Governor Seeks to Kill University Press

Kentucky press, which serves all the public institutions and some private colleges in the state, is noted for books on history, Appalachia and its home state.

January 29, 2018
 

Kentucky governor Matt Bevin has proposed that some 70 small programs in the state budget be completely eliminated -- as he also has proposed across-the-board cuts of around 6 percent for public higher education and most other state functions.

Bevin, a Republican, has cited tight state budgets and has not spoken on specific programs he would eliminate. But word spread this weekend that one of his targets was the University Press of Kentucky, and many authors and scholars have reacted with alarm.

While the press is based at the University of Kentucky, it is not affiliated with that institution alone. Rather, it works with all the state's public universities as well as a number of private colleges, include Bellarmine University and Berea and Centre Colleges. The press publishes more than 50 books a year and is considered particularly strong in scholarship on the state, in Civil War and other military history, and in volumes that relate to the history and culture of Appalachia.

In a sign that the press punches above its weight and of its track record in publishing up-and-coming authors, its books have won 12 Frederick Jackson Turner awards, a prize given for the best first book by an author in American history.

Expressions of support are coming in from scholars who live far away from Kentucky, but have come to rely on the press. For example, this testimonial comes from a Stanford University professor.

University presses, of course, matter in higher education beyond scholars who are published by the presses or those who read their books. In many disciplines, publishing a book or two with a scholarly press is a key requirement for tenure. So any shrinkage in potential outlets can have an impact on many academics' careers.

Like most university presses, the University Press of Kentucky relies on university support (in this case through the state) for only some of its expenses, and uses book sales as another revenue source. The Lexington Herald-Leader reported that the state covers all employee salaries ($672,000 for 16 employees) while book sales cover all other expenses. Officials have said that the press could not function without the state support.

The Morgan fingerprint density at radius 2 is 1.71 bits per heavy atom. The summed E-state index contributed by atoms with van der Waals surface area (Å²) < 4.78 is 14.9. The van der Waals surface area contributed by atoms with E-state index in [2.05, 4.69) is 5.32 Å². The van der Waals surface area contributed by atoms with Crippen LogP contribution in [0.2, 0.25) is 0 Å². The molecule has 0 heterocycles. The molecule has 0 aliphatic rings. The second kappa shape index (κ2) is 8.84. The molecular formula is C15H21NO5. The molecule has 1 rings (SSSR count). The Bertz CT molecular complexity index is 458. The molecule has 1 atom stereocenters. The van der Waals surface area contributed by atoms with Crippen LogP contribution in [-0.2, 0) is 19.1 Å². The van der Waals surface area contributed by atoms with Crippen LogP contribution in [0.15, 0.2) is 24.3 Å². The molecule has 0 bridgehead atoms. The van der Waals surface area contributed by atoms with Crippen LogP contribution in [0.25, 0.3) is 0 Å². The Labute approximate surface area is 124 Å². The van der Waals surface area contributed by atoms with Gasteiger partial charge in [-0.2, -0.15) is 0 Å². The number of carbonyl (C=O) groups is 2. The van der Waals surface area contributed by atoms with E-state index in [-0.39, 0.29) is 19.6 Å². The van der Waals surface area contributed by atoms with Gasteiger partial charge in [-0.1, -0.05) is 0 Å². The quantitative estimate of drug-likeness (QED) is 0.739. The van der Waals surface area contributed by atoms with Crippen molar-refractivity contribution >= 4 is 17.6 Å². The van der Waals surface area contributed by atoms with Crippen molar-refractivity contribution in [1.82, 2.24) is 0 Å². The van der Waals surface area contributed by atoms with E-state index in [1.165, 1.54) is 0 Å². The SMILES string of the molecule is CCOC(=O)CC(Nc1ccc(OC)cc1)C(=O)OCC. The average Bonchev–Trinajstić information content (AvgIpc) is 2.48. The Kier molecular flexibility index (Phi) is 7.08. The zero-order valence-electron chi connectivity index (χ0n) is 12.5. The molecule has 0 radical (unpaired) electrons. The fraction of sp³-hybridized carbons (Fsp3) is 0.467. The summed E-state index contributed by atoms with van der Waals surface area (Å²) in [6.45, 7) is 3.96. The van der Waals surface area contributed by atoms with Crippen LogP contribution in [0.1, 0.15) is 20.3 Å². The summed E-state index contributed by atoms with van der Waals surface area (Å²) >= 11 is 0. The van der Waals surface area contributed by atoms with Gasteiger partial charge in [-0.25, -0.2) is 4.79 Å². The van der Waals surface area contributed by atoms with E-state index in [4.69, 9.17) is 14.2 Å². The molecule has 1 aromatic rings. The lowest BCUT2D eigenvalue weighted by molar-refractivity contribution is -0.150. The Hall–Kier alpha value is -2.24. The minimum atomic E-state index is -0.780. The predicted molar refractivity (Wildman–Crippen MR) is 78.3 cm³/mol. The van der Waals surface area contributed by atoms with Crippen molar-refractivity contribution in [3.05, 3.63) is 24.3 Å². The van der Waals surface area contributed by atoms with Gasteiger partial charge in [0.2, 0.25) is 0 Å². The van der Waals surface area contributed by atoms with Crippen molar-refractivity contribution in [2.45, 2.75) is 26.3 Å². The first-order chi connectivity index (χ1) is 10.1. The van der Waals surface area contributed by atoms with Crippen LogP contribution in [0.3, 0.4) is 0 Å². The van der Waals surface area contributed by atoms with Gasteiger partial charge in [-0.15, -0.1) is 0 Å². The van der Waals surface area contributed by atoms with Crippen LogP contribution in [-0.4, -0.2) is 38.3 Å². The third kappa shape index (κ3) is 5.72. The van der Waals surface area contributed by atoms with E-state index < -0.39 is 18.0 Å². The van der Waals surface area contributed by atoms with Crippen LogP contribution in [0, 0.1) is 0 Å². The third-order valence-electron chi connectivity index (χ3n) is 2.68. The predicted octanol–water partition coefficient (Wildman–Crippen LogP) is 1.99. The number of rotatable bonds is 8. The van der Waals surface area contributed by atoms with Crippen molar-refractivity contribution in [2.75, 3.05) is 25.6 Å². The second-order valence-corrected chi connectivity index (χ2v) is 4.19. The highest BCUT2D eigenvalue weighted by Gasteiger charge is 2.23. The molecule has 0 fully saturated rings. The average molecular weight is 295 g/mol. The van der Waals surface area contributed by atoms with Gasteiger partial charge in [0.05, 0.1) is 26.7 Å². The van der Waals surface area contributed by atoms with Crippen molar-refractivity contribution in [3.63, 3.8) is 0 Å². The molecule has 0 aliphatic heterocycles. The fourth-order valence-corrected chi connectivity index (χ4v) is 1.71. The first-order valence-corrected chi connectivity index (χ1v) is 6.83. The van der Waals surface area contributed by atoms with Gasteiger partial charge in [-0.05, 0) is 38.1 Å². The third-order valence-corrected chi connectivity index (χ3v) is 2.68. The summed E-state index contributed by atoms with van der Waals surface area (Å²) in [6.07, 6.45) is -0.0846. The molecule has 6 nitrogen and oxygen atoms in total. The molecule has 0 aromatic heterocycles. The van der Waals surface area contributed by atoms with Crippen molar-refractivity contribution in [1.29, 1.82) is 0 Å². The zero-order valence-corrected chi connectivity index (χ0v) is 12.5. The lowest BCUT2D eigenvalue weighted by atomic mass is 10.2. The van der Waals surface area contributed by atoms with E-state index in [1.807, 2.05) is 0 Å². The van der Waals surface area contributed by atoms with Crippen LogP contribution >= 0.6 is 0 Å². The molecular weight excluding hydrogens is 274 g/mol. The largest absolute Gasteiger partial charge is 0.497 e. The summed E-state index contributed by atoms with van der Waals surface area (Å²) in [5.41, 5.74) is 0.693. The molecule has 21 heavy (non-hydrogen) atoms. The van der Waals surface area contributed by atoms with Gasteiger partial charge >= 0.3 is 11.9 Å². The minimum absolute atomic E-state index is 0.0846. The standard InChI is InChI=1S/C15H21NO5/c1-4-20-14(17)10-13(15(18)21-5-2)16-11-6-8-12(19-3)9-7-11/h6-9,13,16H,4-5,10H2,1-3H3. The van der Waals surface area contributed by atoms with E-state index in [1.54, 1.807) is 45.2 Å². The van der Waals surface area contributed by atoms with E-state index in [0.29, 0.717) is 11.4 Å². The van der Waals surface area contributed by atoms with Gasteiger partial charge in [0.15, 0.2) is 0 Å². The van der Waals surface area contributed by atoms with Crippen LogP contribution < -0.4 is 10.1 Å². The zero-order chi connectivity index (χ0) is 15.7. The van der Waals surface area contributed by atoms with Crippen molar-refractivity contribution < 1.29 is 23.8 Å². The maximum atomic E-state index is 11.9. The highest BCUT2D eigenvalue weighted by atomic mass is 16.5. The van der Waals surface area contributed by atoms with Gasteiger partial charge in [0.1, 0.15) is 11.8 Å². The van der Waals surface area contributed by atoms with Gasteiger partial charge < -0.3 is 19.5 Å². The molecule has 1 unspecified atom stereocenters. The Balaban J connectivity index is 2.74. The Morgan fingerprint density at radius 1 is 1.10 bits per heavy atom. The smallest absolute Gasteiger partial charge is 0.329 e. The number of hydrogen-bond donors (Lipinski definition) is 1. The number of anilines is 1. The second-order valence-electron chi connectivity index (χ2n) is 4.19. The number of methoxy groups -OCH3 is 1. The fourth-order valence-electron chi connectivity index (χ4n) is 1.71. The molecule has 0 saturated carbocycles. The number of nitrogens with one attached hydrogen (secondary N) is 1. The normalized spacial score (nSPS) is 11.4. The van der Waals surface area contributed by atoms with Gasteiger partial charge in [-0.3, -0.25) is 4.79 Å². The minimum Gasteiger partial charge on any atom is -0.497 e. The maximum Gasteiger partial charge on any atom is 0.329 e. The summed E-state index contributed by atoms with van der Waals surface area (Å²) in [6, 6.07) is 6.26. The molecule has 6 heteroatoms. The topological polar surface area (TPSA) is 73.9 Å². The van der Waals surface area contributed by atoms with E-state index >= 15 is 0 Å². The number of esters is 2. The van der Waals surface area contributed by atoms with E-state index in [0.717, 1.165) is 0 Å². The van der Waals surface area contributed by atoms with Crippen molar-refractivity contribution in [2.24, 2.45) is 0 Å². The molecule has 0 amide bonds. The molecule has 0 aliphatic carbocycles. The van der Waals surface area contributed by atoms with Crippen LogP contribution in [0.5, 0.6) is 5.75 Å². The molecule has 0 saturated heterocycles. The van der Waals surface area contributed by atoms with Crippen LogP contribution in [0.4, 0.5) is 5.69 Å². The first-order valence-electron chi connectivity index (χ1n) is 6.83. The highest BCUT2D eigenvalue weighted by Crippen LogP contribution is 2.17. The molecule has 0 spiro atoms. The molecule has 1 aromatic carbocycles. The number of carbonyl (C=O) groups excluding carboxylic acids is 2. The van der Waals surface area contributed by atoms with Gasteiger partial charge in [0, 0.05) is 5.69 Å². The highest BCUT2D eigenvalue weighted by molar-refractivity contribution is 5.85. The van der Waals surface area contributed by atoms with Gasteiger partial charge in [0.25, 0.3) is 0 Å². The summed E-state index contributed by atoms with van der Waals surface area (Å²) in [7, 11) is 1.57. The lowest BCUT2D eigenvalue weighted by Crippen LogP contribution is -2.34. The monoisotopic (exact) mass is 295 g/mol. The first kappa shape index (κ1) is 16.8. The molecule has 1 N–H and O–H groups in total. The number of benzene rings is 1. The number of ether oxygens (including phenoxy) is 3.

John Thelin, a professor at the University of Kentucky who studies the history of higher education and public policy, is a member of the faculty advisory committee of the Kentucky press, and he has also served as part of the peer-review process of considering book submissions.

There is "no logic" to removing state funds from the press, Thelin said, adding that "the books are critically acclaimed" and the operations are "very frugal."

Thelin said he was particularly disappointed in the governor's proposal because the press "serves the entire state."

Peter Berkery, executive director of the Association of University Presses, said via email that the association was following the situation in Kentucky with concern.

"At first blush the governor’s proposal seems both shortsighted in its policy and conspicuous in its granularity," Berkery said. "The University Press of Kentucky is such a prominent and prestigious member not only of our community, but also of the communities it serves throughout the commonwealth; why anyone would want to eliminate an award-winning curator of their own culture and history is baffling."

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